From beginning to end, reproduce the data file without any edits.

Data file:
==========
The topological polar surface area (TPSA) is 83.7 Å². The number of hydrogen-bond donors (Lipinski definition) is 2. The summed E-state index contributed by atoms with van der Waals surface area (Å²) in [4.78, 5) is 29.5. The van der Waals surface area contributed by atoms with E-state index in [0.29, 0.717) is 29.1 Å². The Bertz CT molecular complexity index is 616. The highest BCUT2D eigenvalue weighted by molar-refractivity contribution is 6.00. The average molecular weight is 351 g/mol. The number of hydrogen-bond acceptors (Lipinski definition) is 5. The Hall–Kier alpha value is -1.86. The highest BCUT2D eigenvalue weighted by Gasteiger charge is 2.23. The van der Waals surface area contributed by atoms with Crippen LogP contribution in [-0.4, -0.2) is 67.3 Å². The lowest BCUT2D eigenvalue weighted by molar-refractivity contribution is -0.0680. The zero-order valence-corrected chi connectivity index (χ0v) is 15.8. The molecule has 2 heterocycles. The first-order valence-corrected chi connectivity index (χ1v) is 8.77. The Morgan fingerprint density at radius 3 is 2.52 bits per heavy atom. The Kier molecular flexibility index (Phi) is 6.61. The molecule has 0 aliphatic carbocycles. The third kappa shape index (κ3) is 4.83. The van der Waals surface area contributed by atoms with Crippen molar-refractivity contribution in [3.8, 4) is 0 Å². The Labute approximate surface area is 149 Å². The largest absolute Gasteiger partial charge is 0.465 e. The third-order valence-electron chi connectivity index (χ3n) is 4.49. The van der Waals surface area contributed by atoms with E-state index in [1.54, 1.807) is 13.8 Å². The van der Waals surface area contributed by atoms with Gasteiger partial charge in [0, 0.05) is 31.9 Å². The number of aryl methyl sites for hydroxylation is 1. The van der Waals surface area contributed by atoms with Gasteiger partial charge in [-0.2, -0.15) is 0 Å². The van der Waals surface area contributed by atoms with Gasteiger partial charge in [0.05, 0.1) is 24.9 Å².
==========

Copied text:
The topological polar surface area (TPSA) is 83.7 Å². The number of hydrogen-bond donors (Lipinski definition) is 2. The summed E-state index contributed by atoms with van der Waals surface area (Å²) in [4.78, 5) is 29.5. The van der Waals surface area contributed by atoms with E-state index in [0.29, 0.717) is 29.1 Å². The Bertz CT molecular complexity index is 616. The highest BCUT2D eigenvalue weighted by molar-refractivity contribution is 6.00. The average molecular weight is 351 g/mol. The number of hydrogen-bond acceptors (Lipinski definition) is 5. The Hall–Kier alpha value is -1.86. The highest BCUT2D eigenvalue weighted by Gasteiger charge is 2.23. The van der Waals surface area contributed by atoms with Crippen LogP contribution in [-0.4, -0.2) is 67.3 Å². The lowest BCUT2D eigenvalue weighted by molar-refractivity contribution is -0.0680. The zero-order valence-corrected chi connectivity index (χ0v) is 15.8. The molecule has 2 heterocycles. The first-order valence-corrected chi connectivity index (χ1v) is 8.77. The Morgan fingerprint density at radius 3 is 2.52 bits per heavy atom. The Kier molecular flexibility index (Phi) is 6.61. The molecule has 0 aliphatic carbocycles. The third kappa shape index (κ3) is 4.83. The van der Waals surface area contributed by atoms with Crippen molar-refractivity contribution in [3.8, 4) is 0 Å². The Labute approximate surface area is 149 Å². The largest absolute Gasteiger partial charge is 0.465 e. The third-order valence-electron chi connectivity index (χ3n) is 4.49. The van der Waals surface area contributed by atoms with E-state index in [1.54, 1.807) is 13.8 Å². The van der Waals surface area contributed by atoms with Gasteiger partial charge in [0, 0.05) is 31.9 Å². The number of aryl methyl sites for hydroxylation is 1. The van der Waals surface area contributed by atoms with Gasteiger partial charge in [-0.2, -0.15) is 0 Å². The van der Waals surface area contributed by atoms with Gasteiger partial charge in [0.05, 0.1) is 24.9 Å².